Suppose it was a beer taste off. A mass-produced “best selling beer” is usually not going to beat a microbrew when your panel is made up of beer connoisseurs. So, I’m suspect when someone pits a local favorite against a “best-selling” anything. Best selling among whom? The general public? Laboratory monkeys? College men? Menopausal women? Because all these things might provide a different “best seller.”

Likewise, temperature can affect wine tasting and wine competition results.

Temperature Alters Competition Results

I was involved in one particular competition that favors the local and mass-produced wines in a number of ways. First, the wine had to be available in the state: that would include local wines which are not required by law to go through a distributor, and all the best-selling mass produced wines carried by all of the distributors.  It knocks out a number of small production out-of-state wineries who cannot get the local cartel to carry its brands — not enough profit margin. And too much hassle when it comes to state distribution laws.  So we’ve already limited the competition.  Then there was the competition itself.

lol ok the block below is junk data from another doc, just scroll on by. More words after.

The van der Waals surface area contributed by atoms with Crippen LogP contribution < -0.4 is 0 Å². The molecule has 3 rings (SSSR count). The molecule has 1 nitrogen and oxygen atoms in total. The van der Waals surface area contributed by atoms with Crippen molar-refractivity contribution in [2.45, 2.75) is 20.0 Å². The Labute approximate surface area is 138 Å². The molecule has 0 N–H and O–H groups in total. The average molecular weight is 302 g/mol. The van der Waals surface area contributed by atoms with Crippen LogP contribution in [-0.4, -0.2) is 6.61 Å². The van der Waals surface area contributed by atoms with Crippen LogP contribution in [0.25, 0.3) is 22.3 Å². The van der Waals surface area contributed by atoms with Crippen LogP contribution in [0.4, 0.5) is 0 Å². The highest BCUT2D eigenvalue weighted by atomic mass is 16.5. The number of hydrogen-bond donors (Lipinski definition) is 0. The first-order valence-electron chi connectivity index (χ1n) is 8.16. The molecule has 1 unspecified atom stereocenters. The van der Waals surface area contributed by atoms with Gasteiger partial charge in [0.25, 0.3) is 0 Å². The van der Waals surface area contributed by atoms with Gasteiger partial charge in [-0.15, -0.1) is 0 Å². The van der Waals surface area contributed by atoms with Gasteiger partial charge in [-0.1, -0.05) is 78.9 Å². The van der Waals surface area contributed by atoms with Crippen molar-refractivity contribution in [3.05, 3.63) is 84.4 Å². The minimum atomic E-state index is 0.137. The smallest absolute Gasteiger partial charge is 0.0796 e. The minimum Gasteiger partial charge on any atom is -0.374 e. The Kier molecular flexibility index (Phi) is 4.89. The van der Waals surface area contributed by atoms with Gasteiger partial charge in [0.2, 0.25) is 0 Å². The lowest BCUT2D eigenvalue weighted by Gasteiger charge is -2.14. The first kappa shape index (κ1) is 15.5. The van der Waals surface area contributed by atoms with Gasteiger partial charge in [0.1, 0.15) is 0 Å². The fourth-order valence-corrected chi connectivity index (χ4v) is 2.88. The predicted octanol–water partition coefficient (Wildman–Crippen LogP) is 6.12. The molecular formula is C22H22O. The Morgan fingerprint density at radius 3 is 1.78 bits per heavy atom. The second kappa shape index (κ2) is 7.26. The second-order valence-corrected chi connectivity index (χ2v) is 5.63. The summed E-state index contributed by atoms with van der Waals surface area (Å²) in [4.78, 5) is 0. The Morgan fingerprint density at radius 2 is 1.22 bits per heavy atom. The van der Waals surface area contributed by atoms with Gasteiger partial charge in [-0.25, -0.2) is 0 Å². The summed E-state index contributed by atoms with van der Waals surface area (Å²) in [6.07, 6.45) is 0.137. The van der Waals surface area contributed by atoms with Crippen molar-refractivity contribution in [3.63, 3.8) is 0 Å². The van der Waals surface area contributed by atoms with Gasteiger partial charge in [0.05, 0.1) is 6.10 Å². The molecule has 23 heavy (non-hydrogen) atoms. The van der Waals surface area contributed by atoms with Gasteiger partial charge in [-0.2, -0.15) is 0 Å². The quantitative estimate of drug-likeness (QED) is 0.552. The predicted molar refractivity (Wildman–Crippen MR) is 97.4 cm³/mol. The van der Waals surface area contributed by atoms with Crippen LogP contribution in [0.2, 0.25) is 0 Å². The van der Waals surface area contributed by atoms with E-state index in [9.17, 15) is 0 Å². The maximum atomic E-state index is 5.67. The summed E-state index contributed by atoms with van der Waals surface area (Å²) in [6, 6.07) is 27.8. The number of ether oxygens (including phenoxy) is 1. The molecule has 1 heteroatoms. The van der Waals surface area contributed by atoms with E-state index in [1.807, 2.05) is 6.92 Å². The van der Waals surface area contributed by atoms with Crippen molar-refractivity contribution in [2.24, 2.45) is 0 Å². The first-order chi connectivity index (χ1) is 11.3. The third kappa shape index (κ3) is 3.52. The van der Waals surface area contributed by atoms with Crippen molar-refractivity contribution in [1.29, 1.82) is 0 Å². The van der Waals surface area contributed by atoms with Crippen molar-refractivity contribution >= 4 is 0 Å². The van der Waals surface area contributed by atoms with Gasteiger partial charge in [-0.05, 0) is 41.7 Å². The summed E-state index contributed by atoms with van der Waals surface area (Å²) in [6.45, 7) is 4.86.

The serving and ambient temperature were not optimum for tasting. Either by coincidence or design, the serving temperature favored local red wines which are typically lower in alcohol and higher in sweetness. All wines were served at 46 degrees. Then there was the room temperature. The morning half of the competition was devoted to whites. Someone had not turned the air down and the judging area was at least 70 degrees.  Historically the local sweeter whites win medals, but this year the temperature of the room allowed the wines to warm up more quickly and exposed any flaws in the wines usually masked by the icy serving temperature.